Asian shares fell sharply on Friday after Wall Street and oil tumbled over growing concerns that a resurgence of coronavirus infections could stunt the pace of recovery in economies reopening from lockdowns.
FILE PHOTO: Visitors look at a stock quotation board at Tokyo Stock Exchange in Tokyo Japan, October 11, 2018. REUTERS/Issei KatoMSCI’s broadest index of Asia-Pacific shares outside Japan slid 1.3%. Australian stocks dropped 1.74%, while shares in China fell 0.67%.
Oil futures slumped for a second consecutive trading session due to worries about weak global energy demand, which weighed on the currencies of oil producers and countries that rely on exporting commodities.
The Chinese yuan headed for its biggest daily decline in two weeks, underscoring investors’ risk-averse mood in Asia.
The three major U.S. stock indexes fell more than 5% on Thursday, posting their worst day since mid-March, when markets were sent into freefall by the abrupt economic lockdowns put in place to contain the pandemic.
“All of a sudden the coronavirus, which has been an also-ran story for some days now, became more important as the virus began picking up in some states, and the market began thinking there may be delays to reopening,” said Tim Ghriskey, chief investment strategist at Inverness Counsel in New York.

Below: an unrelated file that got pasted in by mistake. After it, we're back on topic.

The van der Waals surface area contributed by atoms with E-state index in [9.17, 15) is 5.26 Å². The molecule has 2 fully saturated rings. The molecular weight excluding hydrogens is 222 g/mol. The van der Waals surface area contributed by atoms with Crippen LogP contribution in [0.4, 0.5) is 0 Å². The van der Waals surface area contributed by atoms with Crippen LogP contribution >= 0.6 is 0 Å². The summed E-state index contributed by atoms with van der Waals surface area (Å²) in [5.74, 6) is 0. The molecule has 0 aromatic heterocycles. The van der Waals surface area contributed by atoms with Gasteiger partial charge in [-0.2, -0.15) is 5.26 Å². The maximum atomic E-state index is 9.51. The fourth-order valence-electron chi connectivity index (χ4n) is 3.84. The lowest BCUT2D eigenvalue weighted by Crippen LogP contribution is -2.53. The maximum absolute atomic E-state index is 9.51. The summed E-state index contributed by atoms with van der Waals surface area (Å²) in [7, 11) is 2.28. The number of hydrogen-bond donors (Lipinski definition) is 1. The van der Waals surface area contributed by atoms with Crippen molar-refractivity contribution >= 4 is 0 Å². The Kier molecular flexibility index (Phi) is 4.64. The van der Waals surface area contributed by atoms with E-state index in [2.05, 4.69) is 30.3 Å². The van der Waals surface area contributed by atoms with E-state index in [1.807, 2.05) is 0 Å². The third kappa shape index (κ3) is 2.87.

U.S. stock futures, the S&P 500 e-minis, rose 1.1% in Asia on Friday, but that did little to help sentiment.
Japan’s Nikkei stock index slid 1.22%, and shares in South Korea fell 2.24% as some investors booked profits from a recent rally in global equities.
Coronavirus cases have jumped in several U.S. states in recent days, raising concern among experts who say authorities have loosened restrictions put in place to contain the spread too early.
Cases in New Mexico, Utah and Arizona rose by 40% for the week ended Sunday, a Reuters tally shows. Florida and Arkansas are other hot spots.
The U.S. Federal Reserve released a gloomy economic outlook at the end of its two-day monetary policy meeting on Wednesday. Chairman Jerome Powell warned of a “long road” to recovery.
Economic data appeared to back up the Fed’s projections, with jobless claims still more than double their peak during the Great Recession and continuing claims at an astoundingly high 20.9 million.
U.S. crude slid 1.87% to $35.66 a barrel, while Brent crude eased 1.43% to $38.00 per barrel in Asia on Friday hit by renewed concerns over demand and a large buildup of U.S. crude inventories.
The Mexican peso and the Norwegian krone fell against the U.S. dollar as the decline in crude prices hurt currencies from oil-producing countries.
Commodity-linked currencies, the Australian and New Zealand dollars, snapped a three-week run of sharp gains.
In the onshore market, the yuan fell 0.3%, headed for its biggest daily decline since May 27.
The 10-year U.S. Treasury yield edged up slightly to 0.6853% on Friday.
Bond prices were well supported after they rallied following the Fed’s commitment on Wednesday to years of extraordinary support to counter the economic fallout from the pandemic.